As it is, radiant barriers have a reflectivity of 90% to 97%. This means that they are able to prevent most of the heat from entering our homes through our roofs. Only 3% to 10% of the heat can pass through and add to the heat gain in the interior.

As such, the cooling system doesn't have to work very hard to keep the temperature inside the house at a comfortable level for its dwellers. Consequently, the energy consumption is lower and you'll see the reduced costs on your electricity bill.

Which way should radiant barrier face?

Radiant barrier, as the name implies, blocks radiant heat. This kind of heat is from the sun and the part of the house that is most exposed to the sun's heat is our roof. That is why radiant barriers are installed right at the underside of the roof so that they can block off this radiant heat.

When it comes to installation, there is a proper way of putting this barrier in place to optimize its usefulness. Experts say that the foil-side of the radiant barriers should be facing down or towards the interior side of the room. They should be positioned beneath the roof sheathing with at least three-quarters of an inch of air space in between.

This can be confusing since these reflective barriers are said to block the heat coming from the sun. Shouldn't they be positioned the other way around where they are directly facing the heat source? And by facing down, wouldn't they just reflect the heat back to the inside of the house making it warmer?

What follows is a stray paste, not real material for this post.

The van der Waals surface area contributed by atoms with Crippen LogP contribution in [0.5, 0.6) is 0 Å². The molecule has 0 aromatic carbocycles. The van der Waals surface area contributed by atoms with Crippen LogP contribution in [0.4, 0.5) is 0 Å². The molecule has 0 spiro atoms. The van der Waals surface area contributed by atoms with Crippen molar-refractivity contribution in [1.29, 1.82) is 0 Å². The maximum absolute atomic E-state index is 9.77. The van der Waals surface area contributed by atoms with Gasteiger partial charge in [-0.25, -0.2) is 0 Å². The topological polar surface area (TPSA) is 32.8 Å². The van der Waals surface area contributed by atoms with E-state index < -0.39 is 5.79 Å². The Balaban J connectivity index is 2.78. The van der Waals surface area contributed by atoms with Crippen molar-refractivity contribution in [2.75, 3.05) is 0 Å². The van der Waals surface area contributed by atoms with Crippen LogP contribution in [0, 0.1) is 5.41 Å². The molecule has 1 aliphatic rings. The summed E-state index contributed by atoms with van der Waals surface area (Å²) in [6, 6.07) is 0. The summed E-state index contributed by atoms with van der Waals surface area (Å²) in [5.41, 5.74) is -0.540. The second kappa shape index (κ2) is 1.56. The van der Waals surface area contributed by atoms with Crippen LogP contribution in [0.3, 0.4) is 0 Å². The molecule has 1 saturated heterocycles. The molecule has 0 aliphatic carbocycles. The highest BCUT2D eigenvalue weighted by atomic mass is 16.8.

The answer to this lies in the fact that radiant barriers do not keep our homes cool by reflecting heat. Rather, they do this so effectively by not emitting heat.
Radiant barriers, being reflective materials, neither radiate nor emit heat. In principle, there is an inverse relationship between the material's reflectivity and its emissivity.
Since radiant barriers can reflect 90% to 97% of heat, they only emit 3% to 10% of the heat that falls on them. That's why there's minimal heat gain when you use these materials.
The air space is needed to create a vacuum where radiant heat is reflected. When there's no gap between the barrier and the roof, the metal sheet of the radiant barrier will act as a heat conductor instead. Heat will flow into your home and contribute to increased heat gain. Then, your cooling system will have to work harder to keep the temperature within the desired level which defeats the whole purpose of the barrier.

Do radiant barriers damage shingles?

Close-up on damaged asphalt shingles over the roof of a shed in the backyard

Shingles are materials that are placed at the base of the roof to give it additional protection from the elements. Since they are located near the radiant barriers, some homeowners are concerned that the reflected heat from the barriers would shorten their life expectancy.
Experts say that radiant barriers do not affect the lifespan of shingles. They won't damage them. This is because both materials do not absorb radiant heat. They both reject it.
As the radiant barriers reflect 90% to 97% of the heat, the roof shingles emit 90% of the heat out of the roof.
They do this continuously throughout the day that even at the hottest period, there's only a 5% heat increase on the shingles' surface which isn't enough to cause it any harm. They are built to fight off heat and withstand extreme temperatures.